Over the last six months, there's been something afoot that you probably will not have heard about -even though it could affect the lives of several billion people around the world.
A group of 'eminent persons' including UK Prime Minister David Cameron has been developing ideas for nothing less than a new global plan to tackle poverty and protect the planet. It has the potential to help many of the 1.4 billion people who survive on less than 66p ($1.25) a day, the 900 billion who go to bed hungry every night and the 1.3 billion who still have no electricity.
In short, the new plan could make a dramatic difference - especially if the politicians drafting it listen to what people in poverty are telling them.
It matters because the Millennium Development Goals (MDGs), which have guided a huge amount of work to tackle global poverty, will expire in 2015. That is precisely 1,000 days from this Friday, 5th April 2013. And there is nothing to replace them.
That is a big deal. The MDGs - eight targets for progress on matters such as tackling HIV/AIDS, Malaria and other diseases, as well as hunger, have been an important motivator for action against poverty.
Their very existence has sent a clear message, across the world, that dehumanising poverty is unacceptable. Without this reminder, and with all the other things to distract them, political leaders could relegate tackling poverty to a 'nice to have' rather than a 'must do'.
Hence the need for a new global plan, and one which is developed from the bottom-up, by leaders listening and then delivering.
On the listening front, they have made a reasonable start although the representation and inclusion of people in poverty could have been better. Members of the United Nations' 'High-Level Panel' which will produce initial ideas for the plan have met and talked with anti-poverty and environmental activists over the last six months.
One of the things they have heard repeatedly is that action to protect the environment, including the climate, must be written in to the plan, not treated as an optional extra. This means much better care of natural resources such as soil and water, more sustainable consumption by the world's wealthy and middle classes, more investment in clean energy and more help for communities at risk from disasters such as droughts and hurricanes. Ultimately, we all depend on the natural environment.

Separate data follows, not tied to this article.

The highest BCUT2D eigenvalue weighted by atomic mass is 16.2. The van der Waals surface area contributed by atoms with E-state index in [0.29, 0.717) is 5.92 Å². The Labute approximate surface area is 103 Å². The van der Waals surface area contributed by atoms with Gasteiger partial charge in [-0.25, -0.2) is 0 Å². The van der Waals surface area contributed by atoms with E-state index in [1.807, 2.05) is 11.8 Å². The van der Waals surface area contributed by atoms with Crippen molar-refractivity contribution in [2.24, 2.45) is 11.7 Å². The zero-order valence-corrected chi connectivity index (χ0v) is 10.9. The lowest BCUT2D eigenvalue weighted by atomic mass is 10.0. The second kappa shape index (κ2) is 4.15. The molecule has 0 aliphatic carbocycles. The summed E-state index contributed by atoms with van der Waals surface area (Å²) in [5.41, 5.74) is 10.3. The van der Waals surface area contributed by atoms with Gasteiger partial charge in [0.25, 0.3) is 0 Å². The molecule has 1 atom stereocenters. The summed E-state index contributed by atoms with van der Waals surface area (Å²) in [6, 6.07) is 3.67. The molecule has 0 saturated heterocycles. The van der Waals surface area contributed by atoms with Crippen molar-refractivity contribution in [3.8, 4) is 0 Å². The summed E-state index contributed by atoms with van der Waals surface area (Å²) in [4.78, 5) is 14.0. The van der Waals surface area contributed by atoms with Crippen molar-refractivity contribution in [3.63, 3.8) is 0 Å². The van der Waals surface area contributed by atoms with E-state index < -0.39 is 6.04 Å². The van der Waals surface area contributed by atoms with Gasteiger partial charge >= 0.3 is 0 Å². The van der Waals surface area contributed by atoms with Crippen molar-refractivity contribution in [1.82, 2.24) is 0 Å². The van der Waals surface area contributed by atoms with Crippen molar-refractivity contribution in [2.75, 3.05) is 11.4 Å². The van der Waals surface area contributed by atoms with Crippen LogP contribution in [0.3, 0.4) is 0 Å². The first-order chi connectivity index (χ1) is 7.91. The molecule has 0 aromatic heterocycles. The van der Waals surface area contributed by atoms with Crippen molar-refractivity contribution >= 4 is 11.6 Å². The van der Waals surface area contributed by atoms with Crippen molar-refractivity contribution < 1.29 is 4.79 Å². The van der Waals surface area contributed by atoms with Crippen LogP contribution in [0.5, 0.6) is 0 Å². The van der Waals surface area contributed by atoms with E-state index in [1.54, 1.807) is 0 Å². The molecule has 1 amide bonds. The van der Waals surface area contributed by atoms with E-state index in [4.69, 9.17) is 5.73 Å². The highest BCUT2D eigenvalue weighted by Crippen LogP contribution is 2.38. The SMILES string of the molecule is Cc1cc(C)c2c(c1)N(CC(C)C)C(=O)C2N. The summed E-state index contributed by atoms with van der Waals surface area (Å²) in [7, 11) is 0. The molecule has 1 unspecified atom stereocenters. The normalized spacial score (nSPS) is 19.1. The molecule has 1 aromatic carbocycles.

Members of the Panel will also have heard about the importance of reducing inequality, including income inequality, which is increasing the gap between the haves and the have-nots. Campaigners have also argued strongly for gender equality remaining a priority - and for action to stamp out discrimination and poverty among people with disabilities, older people and those from ethnic minorities.
Then there is the big question of who will pay - and how - for such goals. Christian Aid, my employer, is campaigning for tax to be a big part of the answer. We estimate that tax dodging by multinationals costs poor countries $160billion a year - money which could and should be spent on schools, hospitals and other vital infrastructure. We hope the UK will initiate new international action against tax evaders and avoiders at the G8 summit it is hosting this summer.
As for what replaces the MDGs, the next step is for the Panel to produce a report for the UN Secretary-General at the end of May. Quite rightly, the report won't be the last word on the matter but its recommendations will set the tone for debate, so civil society organisations, campaigning groups and activists will study it closely to see how far we have really been heard.
We were told that the new global plan would be produced in an open and consultative way - but has it been and will it have made a difference? The report in May will give us an initial answer.
We are hoping for a document which reflects the huge importance of sustainability and equality - and which does not shirk other difficult but necessary tasks, such as achieving corporate accountability and upholding human rights. With only 1,000 days until the start of the new plan, it is important that these most vital ingredients are recognised now and given priority in all the future debates.Suggest a correction